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Ecology

Habitat

Depth range based on 24 specimens in 1 taxon.
Water temperature and chemistry ranges based on 21 samples.

Environmental ranges
  Depth range (m): -0.5 - 37
  Temperature range (°C): 9.215 - 10.345
  Nitrate (umol/L): 5.774 - 7.608
  Salinity (PPS): 31.235 - 32.111
  Oxygen (ml/l): 6.535 - 6.794
  Phosphate (umol/l): 0.883 - 1.021
  Silicate (umol/l): 12.975 - 20.289

Graphical representation

Depth range (m): -0.5 - 37

Temperature range (°C): 9.215 - 10.345

Nitrate (umol/L): 5.774 - 7.608

Salinity (PPS): 31.235 - 32.111

Oxygen (ml/l): 6.535 - 6.794

Phosphate (umol/l): 0.883 - 1.021

Silicate (umol/l): 12.975 - 20.289
 
Note: this information has not been validated. Check this *note*. Your feedback is most welcome.

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Depth Range: Middle intertidal.

Habitat: Rocky intertidal, often in or near mussel beds. On protected or exposed coasts. May be very abundant at some exposed sites on the Olympic Peninsula

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Source: Invertebrates of the Salish Sea

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Molecular Biology and Genetics

Molecular Biology

Barcode data: Nucella canaliculata

The following is a representative barcode sequence, the centroid of all available sequences for this species.


There are 35 barcode sequences available from BOLD and GenBank.  Below is a sequence of the barcode region Cytochrome oxidase subunit 1 (COI or COX1) from a member of the species.  See the BOLD taxonomy browser for more complete information about this specimen and other sequences.

ANA------------------------------------------------------------------------------------------------------------------------------------------------------------------------------------------------------------------------------------------------------------------------------------------------------------------------------------------------------------------------------------------------------------------------------------------------------------------------------------------------------------------------------------------------------------------------------TTATTTTGATTTTTGGAACATCCTGAGGTTTATATTTTAATTCTTCCGGGTTTTGGAATAATTTCTCATATTGTGAGTCATTATTCAGCTAAAAAA---GAAACATTCGGAACTTTAGGTATAATCTATGCAATATTAGCTATTGGAGTTTTAGGCTTTATTGTCTGAGCTCATCATATATTTACAGTCGGTATGGATGTAGATACTCGAGCCTATTTTACAGCTGCTACAATAATTATTGCCGTACCTACAGGAATTAAAGTATTTAGATGATTA---GCTACAATTCATGGTGCT---AAAATTAAATATGAGACACCTATACTATGAGCGCTTGGGTTTATTTTTTTATTCACAGTAGGTGGTTTAACAGGAATTGTGTTATCTAATTCTTCTTTAGATATCATAATACATGATACTTATTATGTAGTTGCTCATTTTCATTATGTC---CTGTCAATAGGGGCAGTTTTTGCATTATTTGGAGCTTTTAACTATTGGTTCCCTCTTTTAAGTGGTGTTTCTCTTCATAGTCGTTGAACTAAAGCTCATTTTTATATTATGTTTATTGGAGTTAATGTTACATTTTTTCCTCAG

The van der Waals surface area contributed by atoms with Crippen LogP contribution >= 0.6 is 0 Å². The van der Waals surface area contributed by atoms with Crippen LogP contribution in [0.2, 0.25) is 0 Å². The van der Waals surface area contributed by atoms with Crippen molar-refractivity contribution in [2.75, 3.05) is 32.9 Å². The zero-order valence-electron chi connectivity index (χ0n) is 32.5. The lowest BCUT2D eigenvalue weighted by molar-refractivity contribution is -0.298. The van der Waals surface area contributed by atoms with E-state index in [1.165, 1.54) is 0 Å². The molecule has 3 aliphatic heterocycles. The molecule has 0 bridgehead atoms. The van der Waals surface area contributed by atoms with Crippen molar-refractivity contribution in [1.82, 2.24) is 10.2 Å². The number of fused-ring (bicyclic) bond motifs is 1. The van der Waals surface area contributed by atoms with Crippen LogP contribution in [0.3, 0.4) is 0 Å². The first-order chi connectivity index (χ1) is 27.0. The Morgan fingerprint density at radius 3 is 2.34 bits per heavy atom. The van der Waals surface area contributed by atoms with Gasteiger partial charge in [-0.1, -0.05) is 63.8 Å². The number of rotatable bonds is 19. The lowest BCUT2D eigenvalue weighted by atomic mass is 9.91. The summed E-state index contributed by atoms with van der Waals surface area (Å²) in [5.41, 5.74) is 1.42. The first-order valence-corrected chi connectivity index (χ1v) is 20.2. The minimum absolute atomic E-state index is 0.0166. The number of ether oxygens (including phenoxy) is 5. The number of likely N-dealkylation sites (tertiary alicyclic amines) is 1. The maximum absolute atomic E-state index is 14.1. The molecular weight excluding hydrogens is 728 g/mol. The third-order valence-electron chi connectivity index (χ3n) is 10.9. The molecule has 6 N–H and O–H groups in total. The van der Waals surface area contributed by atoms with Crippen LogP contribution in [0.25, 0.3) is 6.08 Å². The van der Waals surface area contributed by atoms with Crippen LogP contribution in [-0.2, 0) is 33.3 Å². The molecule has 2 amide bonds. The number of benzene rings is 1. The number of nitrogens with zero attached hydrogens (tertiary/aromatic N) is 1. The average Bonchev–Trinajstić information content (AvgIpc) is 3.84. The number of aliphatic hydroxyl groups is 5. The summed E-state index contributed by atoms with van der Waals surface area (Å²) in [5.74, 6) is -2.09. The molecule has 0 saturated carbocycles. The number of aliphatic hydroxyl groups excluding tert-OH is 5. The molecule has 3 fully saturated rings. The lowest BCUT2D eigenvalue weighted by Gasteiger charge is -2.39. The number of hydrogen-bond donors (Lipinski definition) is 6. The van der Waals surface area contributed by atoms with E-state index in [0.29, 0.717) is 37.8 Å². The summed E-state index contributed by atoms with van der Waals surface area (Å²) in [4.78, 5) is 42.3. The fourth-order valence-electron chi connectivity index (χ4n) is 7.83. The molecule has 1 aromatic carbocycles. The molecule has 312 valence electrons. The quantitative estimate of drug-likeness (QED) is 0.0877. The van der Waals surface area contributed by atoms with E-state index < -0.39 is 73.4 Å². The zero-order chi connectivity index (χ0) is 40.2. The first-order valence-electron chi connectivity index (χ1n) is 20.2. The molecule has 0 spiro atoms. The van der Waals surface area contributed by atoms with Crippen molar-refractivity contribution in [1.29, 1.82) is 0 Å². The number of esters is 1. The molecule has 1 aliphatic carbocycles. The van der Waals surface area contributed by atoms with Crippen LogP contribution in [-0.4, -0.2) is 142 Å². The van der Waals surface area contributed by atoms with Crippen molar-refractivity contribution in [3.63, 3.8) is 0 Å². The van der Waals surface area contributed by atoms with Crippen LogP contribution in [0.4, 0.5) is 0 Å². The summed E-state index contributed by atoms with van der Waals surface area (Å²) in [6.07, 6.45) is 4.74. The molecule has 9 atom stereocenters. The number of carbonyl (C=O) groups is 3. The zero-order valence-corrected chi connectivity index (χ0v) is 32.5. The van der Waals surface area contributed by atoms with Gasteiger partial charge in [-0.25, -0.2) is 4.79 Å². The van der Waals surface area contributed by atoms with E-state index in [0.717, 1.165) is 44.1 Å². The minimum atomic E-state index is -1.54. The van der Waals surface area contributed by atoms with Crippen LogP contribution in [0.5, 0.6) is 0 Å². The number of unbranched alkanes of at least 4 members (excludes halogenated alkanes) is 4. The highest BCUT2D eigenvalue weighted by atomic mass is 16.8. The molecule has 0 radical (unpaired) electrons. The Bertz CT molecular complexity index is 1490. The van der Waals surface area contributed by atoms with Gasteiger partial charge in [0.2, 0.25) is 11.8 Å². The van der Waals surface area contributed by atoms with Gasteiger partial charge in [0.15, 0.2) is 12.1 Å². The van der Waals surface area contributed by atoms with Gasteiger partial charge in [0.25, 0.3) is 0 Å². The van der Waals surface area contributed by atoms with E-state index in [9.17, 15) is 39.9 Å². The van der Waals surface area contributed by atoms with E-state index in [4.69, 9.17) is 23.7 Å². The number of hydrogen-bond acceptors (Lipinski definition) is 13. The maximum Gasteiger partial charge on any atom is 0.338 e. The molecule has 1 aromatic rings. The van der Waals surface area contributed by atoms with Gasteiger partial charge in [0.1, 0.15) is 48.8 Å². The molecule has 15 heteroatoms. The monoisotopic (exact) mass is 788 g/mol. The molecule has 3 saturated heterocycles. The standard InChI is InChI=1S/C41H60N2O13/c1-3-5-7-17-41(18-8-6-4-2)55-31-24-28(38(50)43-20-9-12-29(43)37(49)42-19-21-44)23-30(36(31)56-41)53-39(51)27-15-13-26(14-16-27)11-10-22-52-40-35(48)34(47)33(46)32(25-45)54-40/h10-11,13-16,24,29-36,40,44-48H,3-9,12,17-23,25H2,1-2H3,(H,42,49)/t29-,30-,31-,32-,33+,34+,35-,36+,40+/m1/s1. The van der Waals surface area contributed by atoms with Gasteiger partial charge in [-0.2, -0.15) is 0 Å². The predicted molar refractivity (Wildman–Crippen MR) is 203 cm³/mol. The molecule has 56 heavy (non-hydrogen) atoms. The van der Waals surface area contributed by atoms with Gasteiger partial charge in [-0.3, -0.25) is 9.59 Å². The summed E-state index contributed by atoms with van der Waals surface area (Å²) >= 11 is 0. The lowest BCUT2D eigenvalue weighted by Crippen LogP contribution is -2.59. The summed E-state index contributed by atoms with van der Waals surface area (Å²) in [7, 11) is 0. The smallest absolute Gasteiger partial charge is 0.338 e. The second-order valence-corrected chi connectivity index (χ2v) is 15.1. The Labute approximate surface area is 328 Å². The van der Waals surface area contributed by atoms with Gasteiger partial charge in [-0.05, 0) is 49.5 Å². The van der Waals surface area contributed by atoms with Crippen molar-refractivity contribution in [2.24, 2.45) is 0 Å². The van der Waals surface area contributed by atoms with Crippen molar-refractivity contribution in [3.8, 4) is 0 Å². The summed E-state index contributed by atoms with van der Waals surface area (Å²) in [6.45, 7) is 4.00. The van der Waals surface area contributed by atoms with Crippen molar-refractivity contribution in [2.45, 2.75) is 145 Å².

-- end --

Download FASTA File
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Source: Barcode of Life Data Systems (BOLD)

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Statistics of barcoding coverage: Nucella canaliculata

Barcode of Life Data Systems (BOLDS) Stats
Public Records: 3
Specimens with Barcodes: 9
Species With Barcodes: 1
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Source: Barcode of Life Data Systems (BOLD)

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Wikipedia

Nucella canaliculata

Nucella canaliculata, common name : the Channelled Dog Winkle, is a species of sea snail, a marine gastropod mollusk in the family Muricidae, the murex snails or rock snails.[1]

Contents

Description

The shell size varies between 25 mm and 53 mm

Distribution

This species is distributed in the Pacific Ocean from the Aleutians to California

Apertural view of Nucella caniculata

References

  1. ^ a b Nucella canaliculata (Duclos, 1832).  Retrieved through: World Register of Marine Species on 24 April 2010.